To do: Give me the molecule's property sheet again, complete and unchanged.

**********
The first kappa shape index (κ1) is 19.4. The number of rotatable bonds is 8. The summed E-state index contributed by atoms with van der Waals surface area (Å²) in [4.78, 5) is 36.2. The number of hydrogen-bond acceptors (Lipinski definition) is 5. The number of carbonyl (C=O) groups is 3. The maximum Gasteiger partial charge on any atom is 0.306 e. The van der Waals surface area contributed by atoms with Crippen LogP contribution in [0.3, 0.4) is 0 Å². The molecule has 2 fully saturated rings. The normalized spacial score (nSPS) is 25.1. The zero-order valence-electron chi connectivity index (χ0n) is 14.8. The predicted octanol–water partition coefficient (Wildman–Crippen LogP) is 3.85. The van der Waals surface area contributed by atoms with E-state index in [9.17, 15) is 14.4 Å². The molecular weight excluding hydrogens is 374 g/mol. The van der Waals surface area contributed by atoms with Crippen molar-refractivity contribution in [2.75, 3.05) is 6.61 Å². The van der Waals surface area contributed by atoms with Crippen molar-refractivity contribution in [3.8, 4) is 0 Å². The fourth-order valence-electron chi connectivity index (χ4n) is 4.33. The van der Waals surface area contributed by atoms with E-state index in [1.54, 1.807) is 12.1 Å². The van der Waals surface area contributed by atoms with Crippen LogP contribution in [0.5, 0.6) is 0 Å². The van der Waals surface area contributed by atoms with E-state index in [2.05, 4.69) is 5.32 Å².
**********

The first kappa shape index (κ1) is 19.4. The number of rotatable bonds is 8. The summed E-state index contributed by atoms with van der Waals surface area (Å²) in [4.78, 5) is 36.2. The number of hydrogen-bond acceptors (Lipinski definition) is 5. The number of carbonyl (C=O) groups is 3. The maximum Gasteiger partial charge on any atom is 0.306 e. The van der Waals surface area contributed by atoms with Crippen LogP contribution in [0.3, 0.4) is 0 Å². The molecule has 2 fully saturated rings. The normalized spacial score (nSPS) is 25.1. The zero-order valence-electron chi connectivity index (χ0n) is 14.8. The predicted octanol–water partition coefficient (Wildman–Crippen LogP) is 3.85. The van der Waals surface area contributed by atoms with E-state index in [9.17, 15) is 14.4 Å². The molecular weight excluding hydrogens is 374 g/mol. The van der Waals surface area contributed by atoms with Crippen molar-refractivity contribution in [2.75, 3.05) is 6.61 Å². The van der Waals surface area contributed by atoms with Crippen molar-refractivity contribution in [3.8, 4) is 0 Å². The fourth-order valence-electron chi connectivity index (χ4n) is 4.33. The van der Waals surface area contributed by atoms with E-state index in [1.54, 1.807) is 12.1 Å². The van der Waals surface area contributed by atoms with Crippen LogP contribution in [0.5, 0.6) is 0 Å². The van der Waals surface area contributed by atoms with E-state index in [2.05, 4.69) is 5.32 Å².